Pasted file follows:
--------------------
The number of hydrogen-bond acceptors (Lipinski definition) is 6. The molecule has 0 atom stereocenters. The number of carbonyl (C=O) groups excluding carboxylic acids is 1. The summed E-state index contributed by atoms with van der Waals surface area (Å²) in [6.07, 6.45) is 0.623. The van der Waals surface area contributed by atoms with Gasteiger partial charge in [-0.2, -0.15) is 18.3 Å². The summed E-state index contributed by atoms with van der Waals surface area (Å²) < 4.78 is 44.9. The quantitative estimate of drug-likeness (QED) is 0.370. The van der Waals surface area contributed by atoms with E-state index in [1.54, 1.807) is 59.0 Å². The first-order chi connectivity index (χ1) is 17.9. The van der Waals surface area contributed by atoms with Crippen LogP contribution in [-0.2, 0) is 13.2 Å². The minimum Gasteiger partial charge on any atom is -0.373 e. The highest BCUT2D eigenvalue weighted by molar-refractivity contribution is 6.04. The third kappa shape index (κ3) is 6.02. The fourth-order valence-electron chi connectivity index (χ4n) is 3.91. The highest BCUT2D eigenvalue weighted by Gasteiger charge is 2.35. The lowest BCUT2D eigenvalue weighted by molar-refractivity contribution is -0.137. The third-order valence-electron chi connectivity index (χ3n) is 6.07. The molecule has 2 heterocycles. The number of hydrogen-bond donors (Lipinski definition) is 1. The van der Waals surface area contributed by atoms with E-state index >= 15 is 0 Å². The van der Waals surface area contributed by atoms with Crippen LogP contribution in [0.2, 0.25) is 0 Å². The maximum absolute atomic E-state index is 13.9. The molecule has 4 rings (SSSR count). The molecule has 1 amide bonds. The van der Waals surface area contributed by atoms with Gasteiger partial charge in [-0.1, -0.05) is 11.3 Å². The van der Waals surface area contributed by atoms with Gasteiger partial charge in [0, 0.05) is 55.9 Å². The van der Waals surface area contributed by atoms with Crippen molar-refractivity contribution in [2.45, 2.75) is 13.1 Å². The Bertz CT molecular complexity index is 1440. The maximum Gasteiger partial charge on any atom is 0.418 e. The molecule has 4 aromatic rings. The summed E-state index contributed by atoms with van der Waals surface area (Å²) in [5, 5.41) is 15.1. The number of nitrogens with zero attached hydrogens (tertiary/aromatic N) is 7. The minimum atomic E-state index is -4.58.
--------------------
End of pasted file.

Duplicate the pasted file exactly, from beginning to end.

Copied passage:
The number of hydrogen-bond acceptors (Lipinski definition) is 6. The molecule has 0 atom stereocenters. The number of carbonyl (C=O) groups excluding carboxylic acids is 1. The summed E-state index contributed by atoms with van der Waals surface area (Å²) in [6.07, 6.45) is 0.623. The van der Waals surface area contributed by atoms with Gasteiger partial charge in [-0.2, -0.15) is 18.3 Å². The summed E-state index contributed by atoms with van der Waals surface area (Å²) < 4.78 is 44.9. The quantitative estimate of drug-likeness (QED) is 0.370. The van der Waals surface area contributed by atoms with E-state index in [1.54, 1.807) is 59.0 Å². The first-order chi connectivity index (χ1) is 17.9. The van der Waals surface area contributed by atoms with Crippen LogP contribution in [-0.2, 0) is 13.2 Å². The minimum Gasteiger partial charge on any atom is -0.373 e. The highest BCUT2D eigenvalue weighted by molar-refractivity contribution is 6.04. The third kappa shape index (κ3) is 6.02. The fourth-order valence-electron chi connectivity index (χ4n) is 3.91. The highest BCUT2D eigenvalue weighted by Gasteiger charge is 2.35. The lowest BCUT2D eigenvalue weighted by molar-refractivity contribution is -0.137. The third-order valence-electron chi connectivity index (χ3n) is 6.07. The molecule has 2 heterocycles. The number of hydrogen-bond donors (Lipinski definition) is 1. The van der Waals surface area contributed by atoms with E-state index >= 15 is 0 Å². The van der Waals surface area contributed by atoms with Crippen LogP contribution in [0.2, 0.25) is 0 Å². The maximum absolute atomic E-state index is 13.9. The molecule has 4 rings (SSSR count). The molecule has 1 amide bonds. The van der Waals surface area contributed by atoms with Gasteiger partial charge in [-0.1, -0.05) is 11.3 Å². The van der Waals surface area contributed by atoms with Gasteiger partial charge in [0, 0.05) is 55.9 Å². The van der Waals surface area contributed by atoms with Crippen molar-refractivity contribution in [2.45, 2.75) is 13.1 Å². The Bertz CT molecular complexity index is 1440. The maximum Gasteiger partial charge on any atom is 0.418 e. The molecule has 4 aromatic rings. The summed E-state index contributed by atoms with van der Waals surface area (Å²) in [5, 5.41) is 15.1. The number of nitrogens with zero attached hydrogens (tertiary/aromatic N) is 7. The minimum atomic E-state index is -4.58.